'Wave of sadness'
Malcolm Speed, chief executive of the International Cricket Council, said he was shocked that the death was being investigated as murder and called for the World Cup to continue in his memory.
"There's a real dark shadow over the World Cup but I think that Bob would have wanted it to carry on."
"When we first learnt of Bob's death a wave of sadness washed over the whole of the cricket community," Speed said.
Speed said the tournament will continue to "demonstrate that cricket cannot be put off by a cowardly criminal act".
Harold "Dickie" Bird, a retired English test umpire, told BBC News that Woolmer's death would overshadow the World Cup.
"There's a real dark shadow over the World Cup," he said. But, "I think Bob would have wanted it to carry on."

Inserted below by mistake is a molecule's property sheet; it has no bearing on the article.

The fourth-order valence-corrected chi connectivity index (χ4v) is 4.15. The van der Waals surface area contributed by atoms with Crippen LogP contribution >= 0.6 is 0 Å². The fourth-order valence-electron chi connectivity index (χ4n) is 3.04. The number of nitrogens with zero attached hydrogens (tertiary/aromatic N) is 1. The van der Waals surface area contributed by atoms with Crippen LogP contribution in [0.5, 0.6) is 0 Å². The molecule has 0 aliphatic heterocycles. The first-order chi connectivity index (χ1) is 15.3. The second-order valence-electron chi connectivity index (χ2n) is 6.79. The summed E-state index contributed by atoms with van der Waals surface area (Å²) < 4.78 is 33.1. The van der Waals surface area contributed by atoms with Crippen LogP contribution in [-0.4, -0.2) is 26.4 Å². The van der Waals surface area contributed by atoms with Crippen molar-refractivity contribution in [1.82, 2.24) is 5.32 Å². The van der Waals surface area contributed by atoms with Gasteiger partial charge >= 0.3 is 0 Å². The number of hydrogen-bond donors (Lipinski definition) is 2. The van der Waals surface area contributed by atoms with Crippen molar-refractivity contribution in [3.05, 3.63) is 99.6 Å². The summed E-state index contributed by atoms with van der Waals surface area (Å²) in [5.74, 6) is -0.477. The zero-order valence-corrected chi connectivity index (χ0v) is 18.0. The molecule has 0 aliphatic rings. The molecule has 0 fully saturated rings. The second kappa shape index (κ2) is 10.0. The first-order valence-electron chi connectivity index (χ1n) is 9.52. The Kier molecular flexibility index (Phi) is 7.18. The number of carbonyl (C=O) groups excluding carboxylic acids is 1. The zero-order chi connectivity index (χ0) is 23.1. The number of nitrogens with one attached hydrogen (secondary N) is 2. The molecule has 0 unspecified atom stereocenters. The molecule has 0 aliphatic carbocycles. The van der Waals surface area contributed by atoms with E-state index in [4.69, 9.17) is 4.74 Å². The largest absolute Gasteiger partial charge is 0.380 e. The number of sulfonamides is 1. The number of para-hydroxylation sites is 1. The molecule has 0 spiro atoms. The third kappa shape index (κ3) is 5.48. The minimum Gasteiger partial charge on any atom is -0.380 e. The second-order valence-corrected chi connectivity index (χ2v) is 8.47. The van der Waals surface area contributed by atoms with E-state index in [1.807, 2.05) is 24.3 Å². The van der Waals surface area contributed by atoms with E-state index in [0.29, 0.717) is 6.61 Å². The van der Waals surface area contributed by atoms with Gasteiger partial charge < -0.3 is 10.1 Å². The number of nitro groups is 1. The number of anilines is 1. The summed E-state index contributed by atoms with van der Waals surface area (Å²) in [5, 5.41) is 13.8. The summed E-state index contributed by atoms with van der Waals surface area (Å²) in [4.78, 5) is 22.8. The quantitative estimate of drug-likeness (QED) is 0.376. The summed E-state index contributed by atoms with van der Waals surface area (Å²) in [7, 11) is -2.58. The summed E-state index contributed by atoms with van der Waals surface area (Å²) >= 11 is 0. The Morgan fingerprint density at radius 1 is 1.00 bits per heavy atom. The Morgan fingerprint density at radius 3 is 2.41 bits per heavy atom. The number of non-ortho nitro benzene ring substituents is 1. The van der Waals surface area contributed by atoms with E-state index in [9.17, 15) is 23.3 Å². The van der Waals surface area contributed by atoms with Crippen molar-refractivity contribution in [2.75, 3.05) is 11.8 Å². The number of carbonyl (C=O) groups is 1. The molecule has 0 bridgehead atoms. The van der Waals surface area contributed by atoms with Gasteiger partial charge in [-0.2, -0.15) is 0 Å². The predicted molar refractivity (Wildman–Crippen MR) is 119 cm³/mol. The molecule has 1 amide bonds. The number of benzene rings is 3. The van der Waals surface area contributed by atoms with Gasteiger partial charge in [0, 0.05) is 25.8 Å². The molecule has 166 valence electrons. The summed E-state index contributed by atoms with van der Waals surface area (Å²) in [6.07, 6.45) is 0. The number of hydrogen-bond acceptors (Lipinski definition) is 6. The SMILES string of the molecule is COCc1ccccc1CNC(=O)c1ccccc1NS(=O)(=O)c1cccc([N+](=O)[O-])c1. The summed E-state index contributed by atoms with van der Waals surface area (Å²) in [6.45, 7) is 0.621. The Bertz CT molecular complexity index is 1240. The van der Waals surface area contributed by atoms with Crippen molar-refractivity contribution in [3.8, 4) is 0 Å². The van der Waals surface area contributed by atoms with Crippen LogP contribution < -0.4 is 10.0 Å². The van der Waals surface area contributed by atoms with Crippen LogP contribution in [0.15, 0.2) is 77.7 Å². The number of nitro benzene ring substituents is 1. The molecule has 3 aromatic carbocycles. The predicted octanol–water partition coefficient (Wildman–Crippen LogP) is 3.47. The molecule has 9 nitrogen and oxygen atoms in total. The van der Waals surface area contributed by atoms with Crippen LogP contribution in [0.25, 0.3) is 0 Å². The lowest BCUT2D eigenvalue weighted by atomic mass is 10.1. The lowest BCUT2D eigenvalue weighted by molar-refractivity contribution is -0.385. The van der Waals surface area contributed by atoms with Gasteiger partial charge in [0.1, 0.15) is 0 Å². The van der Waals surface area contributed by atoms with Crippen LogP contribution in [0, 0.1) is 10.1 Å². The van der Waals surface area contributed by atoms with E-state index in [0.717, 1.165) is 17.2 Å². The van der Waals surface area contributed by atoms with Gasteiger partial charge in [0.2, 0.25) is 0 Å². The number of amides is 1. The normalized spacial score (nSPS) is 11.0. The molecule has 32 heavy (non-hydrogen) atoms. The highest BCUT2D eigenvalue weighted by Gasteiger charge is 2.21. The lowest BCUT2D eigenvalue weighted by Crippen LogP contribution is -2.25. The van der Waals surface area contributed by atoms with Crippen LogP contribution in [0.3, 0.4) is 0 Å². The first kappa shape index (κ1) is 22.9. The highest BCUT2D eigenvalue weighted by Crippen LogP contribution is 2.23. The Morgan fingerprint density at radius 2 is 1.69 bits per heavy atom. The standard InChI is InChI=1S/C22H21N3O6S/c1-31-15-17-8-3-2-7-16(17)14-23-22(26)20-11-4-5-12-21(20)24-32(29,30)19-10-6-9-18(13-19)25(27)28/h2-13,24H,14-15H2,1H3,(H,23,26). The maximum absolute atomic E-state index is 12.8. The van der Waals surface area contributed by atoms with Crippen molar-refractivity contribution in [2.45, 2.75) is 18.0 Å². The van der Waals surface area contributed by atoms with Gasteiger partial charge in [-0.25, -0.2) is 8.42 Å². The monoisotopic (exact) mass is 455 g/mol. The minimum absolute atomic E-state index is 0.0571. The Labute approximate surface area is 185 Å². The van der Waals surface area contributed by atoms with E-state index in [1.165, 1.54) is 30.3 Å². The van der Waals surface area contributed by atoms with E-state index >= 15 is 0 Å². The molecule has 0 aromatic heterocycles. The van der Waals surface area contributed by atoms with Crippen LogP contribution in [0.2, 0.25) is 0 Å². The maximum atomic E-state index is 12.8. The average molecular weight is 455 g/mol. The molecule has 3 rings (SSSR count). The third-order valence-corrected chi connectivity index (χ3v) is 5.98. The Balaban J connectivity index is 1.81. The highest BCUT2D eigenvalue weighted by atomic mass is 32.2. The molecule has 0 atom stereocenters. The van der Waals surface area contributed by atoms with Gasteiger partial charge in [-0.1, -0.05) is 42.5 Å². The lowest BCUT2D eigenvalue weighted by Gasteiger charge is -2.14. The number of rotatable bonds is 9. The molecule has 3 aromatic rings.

"I'm absolutely stunned," Bird said. "He was such a charming man, a wonderful man. This is a very, very sad day for world cricket."
Team captain Inzamam-ul-Haq announced his resignation and retirement from one-day cricket after Woolmer's death.
After leading Pakistan to an emotional victory against Zimbabwe on Wednesday, he said: "He's not in this world now and every Pakistani and every cricket lover is sad."